This is uncharted territory that has no frame of historical reference.
Be kind to those you are sharing your space with. I can’t tell you how many times I have seen jovial pre-shift dynamics turn into knock-down, drag-out screaming matches or actual fights. All because of the stress of the situation. These instances almost always result in feelings of chagrin, lasting dislike, and sometimes broken connections.
Don’t let them.
It is very true that in stressful times you will learn a great deal about the people around you AND yourself. I have always felt these challenges could be overcome, or are blown out of proportion by the emotions involved. Being kind in the moment will not change the situation or inevitable outcome, but it will change the way you feel when the situation has passed. Even when I was totally justified both in the moment, and by objective measure after the fact- laying into someone rarely had a net positive outcome. Most of the time; my disappointment with myself and my behavior, canceled out any righteous validation.
At the end of the day, I could have done better.
I know that in this instance the stakes are much higher, but we all cause harm to others everyday by acting out of ignorance. Be it by spreading a contagious (but largely survivable pathogen) or buying products in the first world that result in enslavement and environmental genocide in the other places. Humanity’s default behavior is to spew out toxins and create waste without thought for the future or others.
Let us take this time to acknowledge that there is no “other” and no “away.” There is but this one earth and we are all on it together, woven to one another by so many strands that there is no untangling them. We can struggle against this web, casting blame and tightening its stranglehold on us, or accept the reality of this new world.
We cannot go back to a time when countries were sovereign nations, disconnected from the wide world and internally dependent. Nor should we want to. Our brave new world has some pretty amazing advantages in communication and coordination that could be used to save our species and others. I do not say “save the planet” because Earth has been through massive extinctions before. What we do on her surface stand little chance of destroying our rock as a whole.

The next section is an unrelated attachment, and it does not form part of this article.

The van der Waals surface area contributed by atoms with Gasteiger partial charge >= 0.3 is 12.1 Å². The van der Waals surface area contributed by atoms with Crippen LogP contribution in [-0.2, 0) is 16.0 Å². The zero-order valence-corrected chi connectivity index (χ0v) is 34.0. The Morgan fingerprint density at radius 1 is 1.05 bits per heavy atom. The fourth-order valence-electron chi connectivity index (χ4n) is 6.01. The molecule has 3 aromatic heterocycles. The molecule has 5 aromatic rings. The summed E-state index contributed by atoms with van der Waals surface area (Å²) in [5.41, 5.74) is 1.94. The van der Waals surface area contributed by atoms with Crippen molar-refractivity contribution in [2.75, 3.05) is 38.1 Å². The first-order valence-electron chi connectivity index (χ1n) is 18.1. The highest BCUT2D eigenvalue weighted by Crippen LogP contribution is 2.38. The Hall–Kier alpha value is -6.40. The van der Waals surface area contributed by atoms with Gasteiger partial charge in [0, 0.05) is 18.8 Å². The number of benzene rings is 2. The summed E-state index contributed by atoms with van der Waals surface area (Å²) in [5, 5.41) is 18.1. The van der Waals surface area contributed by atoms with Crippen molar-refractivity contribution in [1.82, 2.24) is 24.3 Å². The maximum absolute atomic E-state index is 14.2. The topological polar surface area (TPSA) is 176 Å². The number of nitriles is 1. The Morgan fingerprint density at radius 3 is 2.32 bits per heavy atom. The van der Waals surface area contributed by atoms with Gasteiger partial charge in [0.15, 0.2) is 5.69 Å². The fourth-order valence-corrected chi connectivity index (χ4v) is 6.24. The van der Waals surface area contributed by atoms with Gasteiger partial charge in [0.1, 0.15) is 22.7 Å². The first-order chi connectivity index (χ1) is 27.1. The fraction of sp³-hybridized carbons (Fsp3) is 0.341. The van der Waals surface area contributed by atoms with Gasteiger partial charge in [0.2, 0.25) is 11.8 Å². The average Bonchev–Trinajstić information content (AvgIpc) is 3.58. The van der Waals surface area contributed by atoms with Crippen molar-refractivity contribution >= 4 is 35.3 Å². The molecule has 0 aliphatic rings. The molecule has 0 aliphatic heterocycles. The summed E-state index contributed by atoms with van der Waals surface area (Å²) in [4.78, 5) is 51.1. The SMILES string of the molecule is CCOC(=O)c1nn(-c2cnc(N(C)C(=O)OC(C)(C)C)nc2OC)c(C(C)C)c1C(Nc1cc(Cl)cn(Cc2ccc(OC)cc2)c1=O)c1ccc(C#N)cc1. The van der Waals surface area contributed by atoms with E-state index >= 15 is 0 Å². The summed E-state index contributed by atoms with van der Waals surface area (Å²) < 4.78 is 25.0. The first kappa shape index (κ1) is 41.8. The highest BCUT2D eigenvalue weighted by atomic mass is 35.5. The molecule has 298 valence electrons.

We can get through this, but it will have to be through cooperation, selflessness and compassion for others. We cannot think only of our families and loved ones. We must consider those far away, people who we will never meet. All I can hope; is that this will be a world wide pause, a time of careful and honest reflection about our actions and systems. We need to reconsider our priorities and values in their totality, if we have any chance of “flattening this curve” and the many other exponentially damaging systems we participate in.
Take this time to breath and be grateful you have breath in your lungs. Many others are struggling to do so, right now. Hug and kiss those you can, call those you can’t and tell them how much you value their love. Do not fill your days with trying to predict the future, it can’t be done. Use this time to develop new skills, devote time to old talents you often lament giving up or not keeping up on.
Simply appreciate your own existence.
Be kind as you can in your actions, both to those you share your home with and those you touch virtually. Shelter in place, if at all possible and understand that there are many (like my husband right now) who are put in situations where they have little choice. Be grateful that you are in a situation where you can put your health before your wallet, many can’t.
I choose to have faith that this will end. I don’t pretend to know how or what state we will be in when it does. In time, those who are left will have a story to tell future generations. What will we take from this? What changes will we make? I don’t have the slightest clue, but I do have hope that it will fundemently change the way we interact with each other and the Earth.
Be well and please, take care of one another.